AgriBank had stable net income in the second quarter of 2016, it announced last week.
AgriBank is one of the largest banks within the national Farm Credit System, with more than $100 billion in total assets. Under the Farm Credit System's cooperative structure, AgriBank is primarily owned by 17 affiliated Farm Credit Associations. The AgriBank district covers America's Midwest, a 15-state area stretching from Wyoming to Ohio and Minnesota to Arkansas. About half of the nation's cropland is located in the AgriBank district.
Second quarter highlights:
-Stable net income: Net income grew $18.5 million, or 7.7%, to $260.2 million for the six months ended June 30, 2016, compared to the same period of the prior year. This increase was driven by continued strong net interest income, significantly offset by a decline in mineral income due to continued lower oil prices.
-Sound credit quality: Total loan portfolio credit quality remained sound, as acceptable loans stood at 99.6%. Credit quality of the retail loan portfolio has moderated to 95.5% acceptable as of June 30, 2016, compared to 97.3% at the end of last year. This decline was driven primarily by downgrades in credit quality in equipment finance loans purchased through the AgDirect program.
-Robust liquidity and capital: Cash and investments totaled $15.9 billion at June 30, 2016, compared to $16.2 billion at the end of last year. End-of-the-quarter liquidity was 151 days, well above the regulatory requirement. Capital also remained well above the regulatory minimum and company targets.
"Our key financial measures remained strong, reflecting the enduring strength of borrowers and affiliated Farm Credit Associations even as the outlook for many producers remains challenging," said William J. Thone, AgriBank Interim Chief Executive Officer. "For more than 100 years, financial strength has enabled us to be the reliable, consistent source of credit and financial services that rural communities and agriculture need."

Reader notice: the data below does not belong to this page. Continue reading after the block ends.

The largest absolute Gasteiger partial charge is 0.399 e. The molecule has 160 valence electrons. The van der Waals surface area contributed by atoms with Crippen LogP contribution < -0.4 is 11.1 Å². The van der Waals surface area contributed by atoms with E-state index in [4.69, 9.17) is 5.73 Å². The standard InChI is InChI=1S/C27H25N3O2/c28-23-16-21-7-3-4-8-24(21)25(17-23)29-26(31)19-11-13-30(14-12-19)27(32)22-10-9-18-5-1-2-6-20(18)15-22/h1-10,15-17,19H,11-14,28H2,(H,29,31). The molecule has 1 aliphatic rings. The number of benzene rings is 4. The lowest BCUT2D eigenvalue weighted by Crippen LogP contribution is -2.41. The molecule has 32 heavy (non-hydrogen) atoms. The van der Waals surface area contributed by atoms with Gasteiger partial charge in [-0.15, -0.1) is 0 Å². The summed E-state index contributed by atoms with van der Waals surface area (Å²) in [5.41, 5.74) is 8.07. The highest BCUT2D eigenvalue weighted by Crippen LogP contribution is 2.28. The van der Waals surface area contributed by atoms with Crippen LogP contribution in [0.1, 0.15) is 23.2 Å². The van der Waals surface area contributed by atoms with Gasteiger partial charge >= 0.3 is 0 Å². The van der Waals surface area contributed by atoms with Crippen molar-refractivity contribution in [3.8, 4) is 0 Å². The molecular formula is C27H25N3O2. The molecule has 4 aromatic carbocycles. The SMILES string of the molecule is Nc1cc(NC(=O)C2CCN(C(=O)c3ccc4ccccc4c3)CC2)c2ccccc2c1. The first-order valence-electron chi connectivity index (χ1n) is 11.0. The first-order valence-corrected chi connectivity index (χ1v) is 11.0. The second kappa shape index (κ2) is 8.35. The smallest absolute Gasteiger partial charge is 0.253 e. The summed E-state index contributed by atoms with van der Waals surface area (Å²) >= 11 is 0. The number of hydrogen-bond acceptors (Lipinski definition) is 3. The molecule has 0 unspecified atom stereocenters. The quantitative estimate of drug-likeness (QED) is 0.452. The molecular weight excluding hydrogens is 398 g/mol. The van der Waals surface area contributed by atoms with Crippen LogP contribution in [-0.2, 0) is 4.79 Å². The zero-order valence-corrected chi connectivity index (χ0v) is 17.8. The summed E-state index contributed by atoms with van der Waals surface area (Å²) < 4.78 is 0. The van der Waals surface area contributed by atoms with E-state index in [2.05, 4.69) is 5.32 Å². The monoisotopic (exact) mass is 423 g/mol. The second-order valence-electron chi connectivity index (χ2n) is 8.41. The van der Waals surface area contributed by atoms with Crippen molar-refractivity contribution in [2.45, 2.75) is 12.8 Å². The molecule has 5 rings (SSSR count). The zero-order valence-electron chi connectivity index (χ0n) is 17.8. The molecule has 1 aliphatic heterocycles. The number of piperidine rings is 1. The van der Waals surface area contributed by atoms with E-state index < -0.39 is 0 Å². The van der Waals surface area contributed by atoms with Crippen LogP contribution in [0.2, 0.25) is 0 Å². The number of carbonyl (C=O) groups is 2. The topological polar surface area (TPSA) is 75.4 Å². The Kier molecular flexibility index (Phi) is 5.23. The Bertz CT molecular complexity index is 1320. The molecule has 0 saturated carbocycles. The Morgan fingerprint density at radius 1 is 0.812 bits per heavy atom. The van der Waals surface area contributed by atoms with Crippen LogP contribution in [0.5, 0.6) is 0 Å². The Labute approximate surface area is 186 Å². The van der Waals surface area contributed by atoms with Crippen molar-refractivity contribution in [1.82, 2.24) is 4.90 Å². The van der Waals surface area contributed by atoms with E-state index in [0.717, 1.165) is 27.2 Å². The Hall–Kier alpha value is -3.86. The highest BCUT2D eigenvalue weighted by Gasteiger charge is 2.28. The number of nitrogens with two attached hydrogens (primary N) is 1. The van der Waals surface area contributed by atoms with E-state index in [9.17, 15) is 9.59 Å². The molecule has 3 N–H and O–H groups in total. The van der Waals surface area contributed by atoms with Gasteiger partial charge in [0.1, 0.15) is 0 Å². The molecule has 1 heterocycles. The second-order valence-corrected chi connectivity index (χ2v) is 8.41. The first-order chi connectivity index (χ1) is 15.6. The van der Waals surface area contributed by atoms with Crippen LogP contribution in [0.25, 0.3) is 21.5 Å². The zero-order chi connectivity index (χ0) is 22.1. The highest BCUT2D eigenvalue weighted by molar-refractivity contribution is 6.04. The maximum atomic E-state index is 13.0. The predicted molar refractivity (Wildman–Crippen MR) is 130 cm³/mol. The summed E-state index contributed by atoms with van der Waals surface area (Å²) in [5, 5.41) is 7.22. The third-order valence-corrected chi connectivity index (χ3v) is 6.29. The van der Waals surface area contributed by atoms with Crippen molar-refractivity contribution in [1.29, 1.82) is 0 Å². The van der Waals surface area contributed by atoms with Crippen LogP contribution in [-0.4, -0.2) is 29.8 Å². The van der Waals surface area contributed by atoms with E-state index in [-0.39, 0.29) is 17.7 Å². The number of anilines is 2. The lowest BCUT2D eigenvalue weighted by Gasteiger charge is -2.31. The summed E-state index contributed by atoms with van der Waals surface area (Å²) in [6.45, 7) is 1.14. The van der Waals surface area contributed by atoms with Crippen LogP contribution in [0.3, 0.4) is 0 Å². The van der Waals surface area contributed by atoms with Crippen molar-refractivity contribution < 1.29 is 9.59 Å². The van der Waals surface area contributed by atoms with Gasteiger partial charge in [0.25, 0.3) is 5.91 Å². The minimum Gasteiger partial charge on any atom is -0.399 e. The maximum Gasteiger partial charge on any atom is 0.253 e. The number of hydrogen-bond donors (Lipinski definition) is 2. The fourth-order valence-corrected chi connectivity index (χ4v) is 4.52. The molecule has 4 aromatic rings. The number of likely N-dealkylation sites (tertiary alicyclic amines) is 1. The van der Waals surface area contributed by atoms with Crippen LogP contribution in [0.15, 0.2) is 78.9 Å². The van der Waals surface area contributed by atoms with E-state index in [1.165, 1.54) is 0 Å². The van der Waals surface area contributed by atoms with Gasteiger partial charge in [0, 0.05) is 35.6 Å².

Year-to-date 2016 results
-Net interest income increased to $280.8 million for the six months ended June 30, 2016, compared to $255.3 million for the same period in 2015, primarily due to increased wholesale loan volume compared to the same period of the prior year.
-Provision for loan losses was $4.5 million for the six months ended June 30, 2016, compared to $3.0 million for the same period in 2015.
-Non-interest income decreased to $44.0 million, compared to $48.4 million for the same period in 2015. This decrease was primarily driven by lower mineral income due to continued lower oil prices.
Second Quarter 2016 results
-Second quarter 2016 net income was $135.8 million, an increase of $17.9 million, or 15.2%, compared to the same period of the prior year. This increase was driven by an increase in net interest income and non-recurring gains on sales of available-for-sale investment securities, partially offset by a decline in mineral income driven by continued low oil prices.
-Total loans increased $1.7 billion, or 2%, to $84.5 billion from year-end 2015, primarily due to increases in wholesale loans to affiliated associations, partially offset by repayments received on real estate mortgage loan participations purchased.
-USDA’s Economic Research Service's projects both net cash and net farm income to decline for the third consecutive year in 2016, after reaching a record high in 2013. Net farm income is projected to fall by 3% to $54.8 billion for 2016 compared to 2015, primarily related to feed crops, dairy and most protein sectors. Crop producers may benefit somewhat from a projected increase in direct government farm payments as well as reduced expenses, primarily related to energy cost savings.
-Macroeconomic events of concern to agriculture include the Brexit referendum vote by the British public to begin the process of leaving the European Union and the resulting political and economic fallout from the decision. For U.S. agriculture, the immediate risk is through the impact of the decision on exchange rates and the potential for continued appreciation in the U.S. dollar, which has had a negative impact upon U.S. agricultural exports.
Capital resources and liquidity
-Total capital remains very strong, increasing $92.5 million during the period to $5.3 billion, driven primarily by net income, partially offset by patronage and dividends, and other comprehensive losses.